We conducted a retrospective review of patients who underwent otoplasty procedures between January 2004 and September 2010, by the same senior surgeon.
Main Outcomes and Measures
File data on complications, recurrences, and revision rates were collected. An aesthetic evaluation of the postoperative results was conducted by a panel of 3 plastic surgeons and 3 lay observers.
Our series included 58 patients, with a mean age of 16 years. No recurrences were reported. Six patients (10%) experienced minor complications. No revisions were needed. No chondritis or skin necrosis was noted. The aesthetic results were very good for 36 patients (62%) by the plastic surgeons and 39 patients (68%) by lay observers. The remaining aesthetic results were judged as good.
Conclusions and Relevance
The Jost otoplasty procedure described herein requires no nonabsorbable sutures to bend the cartilage, avoiding many complications. The technique is safe, reliable, and reproducible, with predictable and permanent outcomes. It is also useful for secondary otoplasty after failed Stenström or Mustarde otoplasty.
Level of Evidence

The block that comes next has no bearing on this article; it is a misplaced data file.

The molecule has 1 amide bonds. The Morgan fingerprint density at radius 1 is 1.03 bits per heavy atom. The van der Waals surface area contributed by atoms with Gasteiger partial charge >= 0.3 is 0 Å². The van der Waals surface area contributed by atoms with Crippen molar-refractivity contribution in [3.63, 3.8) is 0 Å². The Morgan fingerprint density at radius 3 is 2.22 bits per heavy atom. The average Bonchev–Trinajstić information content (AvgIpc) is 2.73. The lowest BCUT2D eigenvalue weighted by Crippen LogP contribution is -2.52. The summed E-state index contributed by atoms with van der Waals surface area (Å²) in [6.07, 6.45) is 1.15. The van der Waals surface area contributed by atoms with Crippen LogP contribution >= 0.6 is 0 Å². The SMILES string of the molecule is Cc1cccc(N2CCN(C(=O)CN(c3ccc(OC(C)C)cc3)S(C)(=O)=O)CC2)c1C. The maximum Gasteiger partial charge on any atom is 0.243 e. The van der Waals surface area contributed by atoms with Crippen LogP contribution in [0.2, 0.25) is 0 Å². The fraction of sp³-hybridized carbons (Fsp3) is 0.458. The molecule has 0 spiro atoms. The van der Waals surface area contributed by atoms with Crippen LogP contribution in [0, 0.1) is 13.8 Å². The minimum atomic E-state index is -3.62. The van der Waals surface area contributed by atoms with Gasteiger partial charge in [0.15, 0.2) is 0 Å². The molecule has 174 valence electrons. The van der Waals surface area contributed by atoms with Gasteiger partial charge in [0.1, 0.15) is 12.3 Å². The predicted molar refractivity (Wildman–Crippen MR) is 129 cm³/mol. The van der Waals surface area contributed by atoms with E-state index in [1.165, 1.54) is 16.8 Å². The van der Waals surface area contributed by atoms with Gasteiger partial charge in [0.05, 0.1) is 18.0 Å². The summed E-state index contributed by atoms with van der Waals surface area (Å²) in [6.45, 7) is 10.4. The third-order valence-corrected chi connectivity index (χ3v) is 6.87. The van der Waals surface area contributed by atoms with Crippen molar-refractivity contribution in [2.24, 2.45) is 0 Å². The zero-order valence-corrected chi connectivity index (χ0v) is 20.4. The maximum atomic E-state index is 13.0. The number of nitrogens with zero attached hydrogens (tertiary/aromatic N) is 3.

Otoplasty is an old and common surgical procedure for prominent ears,1 and numerous techniques have been developed over the years. The most frequent causes of prominent ears include conchal valgus, conchal excess, and a lack of antihelical fold.2 Otoplasty methods can be classified into the following 2 categories: (1) those that score the cartilage and (2) those that use a posterior absorbable or nonabsorbable suture to bend the cartilage.3- 5 Techniques can be combined,6 and a concha-mastoid suture can be added to correct the protrusion of the concha, as described by Furnas.7 In his Atlas of Plastic and Aesthetic Surgery,8 G. Jost describes a technique using cartilage splitting and cartilage scoring with a number 15 scalpel blade. This technique, unevaluated to date in the literature, has been performed at Hopital R. Ballanger, Aulnay-sous-Bois, France, for more than 10 years. The objectives of this study were to highlight the technical details of the otoplasty procedure involving cartilage splitting without stitches and to evaluate its complications and outcomes.